Canada has a long history of administrative health data collection and is considered to have some of the most comprehensive administrative health data in the world [2, 3, 11]. While there is some variation in the specific data that are collected across provinces/territories, data that are commonly collected include inpatient hospitalizations, day surgeries, physician billing claims, and prescription medications [2, 3]. Since these are collected at the provincial/territorial level, the majority of provinces have established data repositories that contain various administrative health databases that may be accessed by researchers [1218].

Despite having what has been deemed an “information rich” environment [19], infrastructure and resources dedicated to facilitating access to administrative health data (i.e. repositories and staff), and a regulatory framework (i.e. ethical guidelines and information legislation) that permits access to health information for research purposes [2030], there is evidence to suggest that researchers across Canada are not able to access these data in a timely manner [5, 3138]. Several groups of researchers who have undertaken multi-province studies using linked administrative health data have described delays and substantial interprovincial variations in the timeliness of data access approvals and receipt of data [3437]. In a 2002 report, Kephart [34] described a multi-province study involving administrative health data where one province was ultimately excluded due to an inability to obtain data access approval after two years. Since then, similar accounts have continued to appear in the literature [3437]. In 2016, a multi-site study conducted by the Canadian Network for Observational Drug Effect Studies (CNODES) reported that the British Columbia site was not included due to “lengthy timelines” for data access [35]. Elsewhere, variations in the time to obtain required data access approvals across provinces were reported to impact overall project timelines and hinder the ability for work to be carried out in parallel across provinces [36, 37].

While interprovincial variations in the timeliness of data access may be expected as a result of differences in data access processes, in some cases these variations may be indicative of barriers to timely data access. Currently, the extent to which researchers are experiencing barriers when attempting to gain access to administrative health data in Canada is not well understood. In a 2015 report sponsored by the Canadian Institutes of Health Research (CIHR), a broad range of potential barriers to timely access to health and health-related data were identified; however, minimal evidence was provided to establish the impact of these barriers on data access timelines in Canada, or that researchers in Canada were in fact experiencing barriers to timely data access [5]. More recently, a quality improvement study focused on examining local data access and usage practices was carried out at a single institution in British Columbia [38]. Through interviews with researchers, “lengthy turnaround times” were identified as the primary barrier to accessing and using data for research, although the factors contributing to these lengthy turnaround times were not addressed. Notably, only one study [32] has examined timely access to administrative health data specifically. This study reported wide variations in data access timelines across provinces (from 1 to 18 months) and identified a number of barriers and enablers to timely access. However, there were several important limitations: timeliness data were self-reported by provincial agencies and not confirmed by other means; the starting point for measuring timeliness varied across agencies; and no data were obtained from researchers regarding the experiences with accessing data. Moreover, given that this study was published in 2013, the findings may be of limited applicability to the current Canadian context. Robust evidence is therefore required to assess the extent to which researchers in Canada are experiencing barriers when attempting to access administrative health and the impacts of these on researchers’ ability to access data, including the timeliness of data access.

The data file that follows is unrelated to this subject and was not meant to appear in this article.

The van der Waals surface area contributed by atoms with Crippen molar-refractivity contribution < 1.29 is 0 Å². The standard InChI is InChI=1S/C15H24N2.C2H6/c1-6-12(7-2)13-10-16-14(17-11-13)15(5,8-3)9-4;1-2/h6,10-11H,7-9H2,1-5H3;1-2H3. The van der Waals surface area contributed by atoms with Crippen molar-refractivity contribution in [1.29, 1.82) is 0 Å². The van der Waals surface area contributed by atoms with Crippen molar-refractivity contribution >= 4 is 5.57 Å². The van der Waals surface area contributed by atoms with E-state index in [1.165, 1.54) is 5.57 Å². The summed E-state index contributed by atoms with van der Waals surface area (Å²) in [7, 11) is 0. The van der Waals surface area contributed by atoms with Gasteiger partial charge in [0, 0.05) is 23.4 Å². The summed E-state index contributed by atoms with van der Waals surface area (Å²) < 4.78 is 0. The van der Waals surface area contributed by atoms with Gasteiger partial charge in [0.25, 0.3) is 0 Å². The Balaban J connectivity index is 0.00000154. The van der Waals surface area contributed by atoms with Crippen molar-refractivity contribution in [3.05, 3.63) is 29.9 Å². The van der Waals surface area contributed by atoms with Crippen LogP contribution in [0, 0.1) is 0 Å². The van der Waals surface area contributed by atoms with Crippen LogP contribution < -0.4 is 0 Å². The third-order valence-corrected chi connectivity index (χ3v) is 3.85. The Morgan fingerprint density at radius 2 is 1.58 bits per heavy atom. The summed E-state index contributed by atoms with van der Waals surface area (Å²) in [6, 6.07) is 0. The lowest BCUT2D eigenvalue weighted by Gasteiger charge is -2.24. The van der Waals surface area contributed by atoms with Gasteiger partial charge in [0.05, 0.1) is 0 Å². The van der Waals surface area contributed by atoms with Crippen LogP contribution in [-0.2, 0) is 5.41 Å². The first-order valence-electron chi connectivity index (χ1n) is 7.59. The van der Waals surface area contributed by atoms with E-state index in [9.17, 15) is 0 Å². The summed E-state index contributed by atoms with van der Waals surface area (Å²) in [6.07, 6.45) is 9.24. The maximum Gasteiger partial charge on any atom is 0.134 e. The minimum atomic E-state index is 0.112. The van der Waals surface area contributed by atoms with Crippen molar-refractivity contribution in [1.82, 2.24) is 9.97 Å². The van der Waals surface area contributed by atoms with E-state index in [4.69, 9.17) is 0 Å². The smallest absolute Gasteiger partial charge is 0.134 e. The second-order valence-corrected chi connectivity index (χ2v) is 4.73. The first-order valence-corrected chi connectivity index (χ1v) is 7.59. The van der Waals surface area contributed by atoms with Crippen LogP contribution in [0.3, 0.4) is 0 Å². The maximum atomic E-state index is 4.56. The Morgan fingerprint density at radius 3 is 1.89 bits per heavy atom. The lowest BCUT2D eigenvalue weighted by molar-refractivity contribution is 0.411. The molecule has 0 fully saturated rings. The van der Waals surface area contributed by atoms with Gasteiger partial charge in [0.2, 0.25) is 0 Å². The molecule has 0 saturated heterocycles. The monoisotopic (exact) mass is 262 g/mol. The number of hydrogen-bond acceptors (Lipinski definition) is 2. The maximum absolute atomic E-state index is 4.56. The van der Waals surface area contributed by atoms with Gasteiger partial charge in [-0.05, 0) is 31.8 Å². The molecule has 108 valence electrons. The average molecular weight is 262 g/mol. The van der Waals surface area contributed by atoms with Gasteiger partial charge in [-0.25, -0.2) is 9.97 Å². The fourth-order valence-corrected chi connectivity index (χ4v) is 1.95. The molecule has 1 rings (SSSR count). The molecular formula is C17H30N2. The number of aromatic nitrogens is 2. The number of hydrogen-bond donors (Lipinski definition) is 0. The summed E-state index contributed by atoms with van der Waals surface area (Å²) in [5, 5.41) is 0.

Objectives